By Fiona Macrae
Cancer is a man-made disease fuelled by the excesses of modern life, a study of ancient remains has found.
Tumours were rare until recent times when pollution and poor diet became issues, the review of mummies, fossils and classical literature found.
A greater understanding of its origins could lead to treatments for the disease, which claims more than 150,000 lives a year in the UK.
Scientists found no signs of cancer in their extensive study of mummies apart from one isolated case
Michael Zimmerman, a visiting professor at Manchester University, said: ‘In an ancient society lacking surgical intervention, evidence of cancer should remain in all cases.
‘The virtual absence of malignancies in mummies must be interpreted as indicating their rarity in antiquity, indicating that cancer-causing factors are limited to societies affected by modern industrialisation.’
To trace cancer’s roots, Professor Zimmerman and colleague Rosalie David analysed possible references to the disease in classical literature and scrutinised signs in the fossil record and in mummified bodies.
Despite slivers of tissue from hundreds of Egyptian mummies being rehydrated and placed under the microscope, only one case of cancer has been confirmed.
This is despite experiments showing that tumours should be even better preserved by mummification than healthy tissues.
Dismissing the argument that the ancient Egyptians didn’t live long enough to develop cancer, the researchers pointed out that other age-related disease such as hardening of the arteries and brittle bones died occur.
Fossil evidence of cancer is also sparse, with scientific literature providing a few dozen, mostly disputed, examples in animal fossil, the journal Nature Reviews Cancer reports.
Even the study of thousands of Neanderthal bones has provided only one example of a possible cancer.
Caricaturist James Gillray illustrated the taking of snuff, which appears in first reports in scientific literature of distinctive tumours of nasal cancer in snuff users in 1761
Evidence of cancer in ancient Egyptian texts is also ‘tenuous’ with cancer-like problems more likely to have been caused by leprosy or even varicose veins.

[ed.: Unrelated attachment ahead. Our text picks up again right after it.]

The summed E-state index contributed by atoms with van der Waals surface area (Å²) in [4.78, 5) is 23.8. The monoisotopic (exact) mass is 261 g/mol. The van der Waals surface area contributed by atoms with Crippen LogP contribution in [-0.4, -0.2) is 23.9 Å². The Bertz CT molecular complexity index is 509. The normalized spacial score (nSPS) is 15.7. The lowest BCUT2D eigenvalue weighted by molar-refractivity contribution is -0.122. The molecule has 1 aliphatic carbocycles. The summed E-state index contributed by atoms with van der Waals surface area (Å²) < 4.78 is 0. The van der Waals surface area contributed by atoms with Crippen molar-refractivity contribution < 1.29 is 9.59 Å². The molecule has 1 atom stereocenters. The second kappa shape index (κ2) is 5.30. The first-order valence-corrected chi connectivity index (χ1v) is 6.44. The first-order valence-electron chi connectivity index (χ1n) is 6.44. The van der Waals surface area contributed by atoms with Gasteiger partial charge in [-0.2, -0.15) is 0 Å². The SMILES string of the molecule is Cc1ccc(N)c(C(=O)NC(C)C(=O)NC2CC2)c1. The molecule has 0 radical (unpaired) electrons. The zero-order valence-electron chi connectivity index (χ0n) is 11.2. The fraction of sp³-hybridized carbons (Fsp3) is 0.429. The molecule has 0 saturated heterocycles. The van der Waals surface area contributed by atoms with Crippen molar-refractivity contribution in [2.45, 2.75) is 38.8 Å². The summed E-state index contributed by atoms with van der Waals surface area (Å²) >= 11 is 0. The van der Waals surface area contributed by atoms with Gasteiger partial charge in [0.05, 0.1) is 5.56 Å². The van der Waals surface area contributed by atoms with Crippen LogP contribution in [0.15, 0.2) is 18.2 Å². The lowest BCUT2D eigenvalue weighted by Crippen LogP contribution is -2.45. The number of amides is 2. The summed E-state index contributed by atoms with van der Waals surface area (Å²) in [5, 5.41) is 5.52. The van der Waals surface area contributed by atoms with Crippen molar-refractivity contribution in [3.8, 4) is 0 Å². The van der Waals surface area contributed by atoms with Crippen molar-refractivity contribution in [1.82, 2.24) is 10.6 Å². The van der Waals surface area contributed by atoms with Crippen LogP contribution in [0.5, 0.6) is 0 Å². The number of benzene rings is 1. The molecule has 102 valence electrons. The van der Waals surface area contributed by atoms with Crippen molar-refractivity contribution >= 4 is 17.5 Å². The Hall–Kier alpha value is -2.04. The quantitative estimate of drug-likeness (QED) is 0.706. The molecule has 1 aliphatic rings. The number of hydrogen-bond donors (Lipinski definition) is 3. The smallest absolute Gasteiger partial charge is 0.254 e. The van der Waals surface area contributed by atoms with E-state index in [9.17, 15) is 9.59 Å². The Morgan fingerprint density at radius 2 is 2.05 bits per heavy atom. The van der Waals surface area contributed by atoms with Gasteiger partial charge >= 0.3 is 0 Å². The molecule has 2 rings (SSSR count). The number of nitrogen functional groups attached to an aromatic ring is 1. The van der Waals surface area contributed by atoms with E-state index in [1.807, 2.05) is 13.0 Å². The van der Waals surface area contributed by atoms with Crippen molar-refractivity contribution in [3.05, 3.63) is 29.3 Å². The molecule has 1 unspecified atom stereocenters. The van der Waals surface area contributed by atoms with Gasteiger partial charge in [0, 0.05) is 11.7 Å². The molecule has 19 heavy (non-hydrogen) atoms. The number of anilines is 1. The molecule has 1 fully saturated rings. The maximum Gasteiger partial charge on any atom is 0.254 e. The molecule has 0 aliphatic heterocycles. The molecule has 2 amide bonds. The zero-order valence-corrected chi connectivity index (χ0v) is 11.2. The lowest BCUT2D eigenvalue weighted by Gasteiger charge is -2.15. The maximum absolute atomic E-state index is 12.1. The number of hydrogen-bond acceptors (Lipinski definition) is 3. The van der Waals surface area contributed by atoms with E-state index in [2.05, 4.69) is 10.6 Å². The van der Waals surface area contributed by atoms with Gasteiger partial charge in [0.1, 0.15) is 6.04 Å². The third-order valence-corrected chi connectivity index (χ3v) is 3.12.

The ancient Greeks were probably the first to define cancer as a specific disease and to distinguish between benign and malignant tumours.
But Manchester professors said it was unclear if this signalled a real rise in the disease, or just a greater medical knowledge.
The 17th century provides the first descriptions of operations for breast and other cancers.
And the first reports in scientific literature of distinctive tumours only occurred in the past 200 years or so, including scrotal cancer in chimney sweeps in 1775 and nasal cancer in snuff users in 1761.
Professor David, who presented the findings to Professor Mike Richards, the UK’s cancer tsar and other oncologists at a conference earlier this year, said: ‘In industrialised societies, cancer is second only to cardiovascular disease as a cause of death. But in ancient times, it was extremely rare.
‘There is nothing in the natural environment that can cause cancer. So it has to be a man-made disease, down to pollution and changes to our diet and lifestyle.
‘The important thing about our study is that it gives a historical perspective to this disease. We can make very clear statements on the cancer rates in societies because we have a full overview. We have looked at millennia, not one hundred years, and have masses of data.
‘Yet again extensive ancient Egyptian data, along with other data from across the millennia, has given modern society a clear message – cancer is man-made and something that we can and should address.
Dr Rachel Thompson, of World Cancer Research Fund, said: ‘This research makes for very interesting reading.
‘About one in three people in the UK will get cancer so it is fairly commonplace in the modern world.
Scientists now say a healthy diet, regular physical activity and maintaining a healthy weight can prevent about a third of the most common cancers so perhaps our ancestors’ lifestyle reduced their risk from cancer.’